Subtidal high energy over sand
Subtidal high energy sandy ecosystems including sandy channels and subtidal sandbanks, beach gutters, tidal sand shoals.
Disclaimer: Ecosystem type descriptions are based on biophysical attributes identified in Central Queensland through expert advice and supported by scientific literature. Not all ecosystem types are mapped based on current inventory, and many of the ecosystems described here may also occur in other parts of Queensland.
Subtidal very high to moderate energy sandy ecosystems including sandy channels and subtidal sandbanks, beach gutters, tidal sand shoals are highly variable systems which are subject to fluctuations of weather systems, wind and tides.
Sands are transported by longshore drift along the entire east coast of southern Australia to Breaksea Spit, off K'gari (Fraser Island).
Offshore of creek/river mouths, sandy beaches, moving dune fields (fossilised), longshore drift, more transport during cyclone or east coast low (reconfiguring the whole shoreline).
These ecosystems may be periodically associated with submerged intermediate (coffee rock) reefs (see type 101)
Subtidal high energy sand systems are important for recreational fisheries, such as the east coast of Fraser Island where migrating fish including tailor and dart form an important recreational and tourist fishery. Entrances of estuaries (such as the Wide Bay Bar) and creeks (such as Baffle Creek etc.) are important areas for fish passage and spawning.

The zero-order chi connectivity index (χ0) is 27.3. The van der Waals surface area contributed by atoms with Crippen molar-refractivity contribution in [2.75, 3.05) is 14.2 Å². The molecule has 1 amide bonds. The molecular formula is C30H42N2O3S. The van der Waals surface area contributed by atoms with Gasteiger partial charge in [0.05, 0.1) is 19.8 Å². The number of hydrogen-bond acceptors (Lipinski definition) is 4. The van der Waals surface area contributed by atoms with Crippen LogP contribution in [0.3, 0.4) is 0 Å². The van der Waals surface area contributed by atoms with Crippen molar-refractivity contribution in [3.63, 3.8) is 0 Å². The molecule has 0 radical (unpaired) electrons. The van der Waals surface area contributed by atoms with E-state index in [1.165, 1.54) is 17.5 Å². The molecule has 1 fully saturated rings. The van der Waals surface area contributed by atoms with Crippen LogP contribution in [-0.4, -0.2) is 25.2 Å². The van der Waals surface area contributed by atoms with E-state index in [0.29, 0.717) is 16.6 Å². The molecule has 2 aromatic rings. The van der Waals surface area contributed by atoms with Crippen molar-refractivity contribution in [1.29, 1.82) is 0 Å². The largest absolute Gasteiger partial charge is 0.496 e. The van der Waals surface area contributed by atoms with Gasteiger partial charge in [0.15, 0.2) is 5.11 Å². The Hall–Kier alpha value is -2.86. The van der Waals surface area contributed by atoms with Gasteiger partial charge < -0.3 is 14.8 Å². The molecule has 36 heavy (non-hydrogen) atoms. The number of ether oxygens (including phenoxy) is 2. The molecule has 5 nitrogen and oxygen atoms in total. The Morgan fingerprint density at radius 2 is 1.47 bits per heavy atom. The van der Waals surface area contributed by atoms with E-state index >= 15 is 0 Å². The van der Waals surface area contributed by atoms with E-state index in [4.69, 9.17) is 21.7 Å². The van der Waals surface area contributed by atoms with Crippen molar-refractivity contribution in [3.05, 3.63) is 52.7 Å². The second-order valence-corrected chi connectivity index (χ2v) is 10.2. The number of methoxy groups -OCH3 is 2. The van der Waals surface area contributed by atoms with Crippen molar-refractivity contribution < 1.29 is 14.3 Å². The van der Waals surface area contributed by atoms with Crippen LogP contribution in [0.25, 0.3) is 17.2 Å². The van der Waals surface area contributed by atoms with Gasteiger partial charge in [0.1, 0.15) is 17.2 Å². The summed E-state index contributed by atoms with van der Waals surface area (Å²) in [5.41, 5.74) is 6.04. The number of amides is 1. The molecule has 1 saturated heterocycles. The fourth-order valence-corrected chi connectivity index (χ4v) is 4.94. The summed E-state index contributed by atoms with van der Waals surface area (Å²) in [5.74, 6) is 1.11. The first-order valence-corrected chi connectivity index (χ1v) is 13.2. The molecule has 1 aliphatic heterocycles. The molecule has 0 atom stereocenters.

Sediment texture ‘Sand’, ‘(slightly gravelly) Sand’, ‘gravelly muddy Sand’, ‘gravelly Sand’, ‘(slightly gravelly) muddy Sand’
Energy magnitude (wave) ‘Medium’, ‘High’, Very high’
Although unmapped, Period and Trend qualifiers are relevant here as high wave energy can be amplified during storm events such as cyclones and east coast lows and during floods. Riverine energy during flood events can re-shape shorelines, especially at the mouth of estuaries (such as the Burnett, Kolan, Littabella and Baffle estuaries after the 2011, 12 and 13 floods). Entire river systems can be re-shaped and new entrances created. Away from river systems and in association with exposed sandy beaches, vast sand systems can be transported in a single storm event. Periodic sand movement can reveal subtidal coffee rock reefs (see type 101).
Within Queensland, high wave energy sandy beaches are generally found from Breaksea Spit north of Fraser Island southward to the New South Wales border. Areas of high current energy are found around the entrances of river systems and passages, such as the Wide Bay Bar.
The following relates to distribution of this ecosystem type within the Central Queensland mapping area:
This typology is restricted to wave energy. Application of the Energy source attribute in a typology combining both wave and current energy datasets to produce a dataset reflecting seabed stress would result in a mappable type if used to split unconsolidated types.
Last updated: 12 July 2019
This page should be cited as:
Department of Environment, Science and Innovation, Queensland (2019) Subtidal high energy over sand, WetlandInfo website, accessed 1 February 2024. Available at: https://wetlandinfo.des.qld.gov.au/wetlands/ecology/aquatic-ecosystems-natural/estuarine-marine/descriptions/104/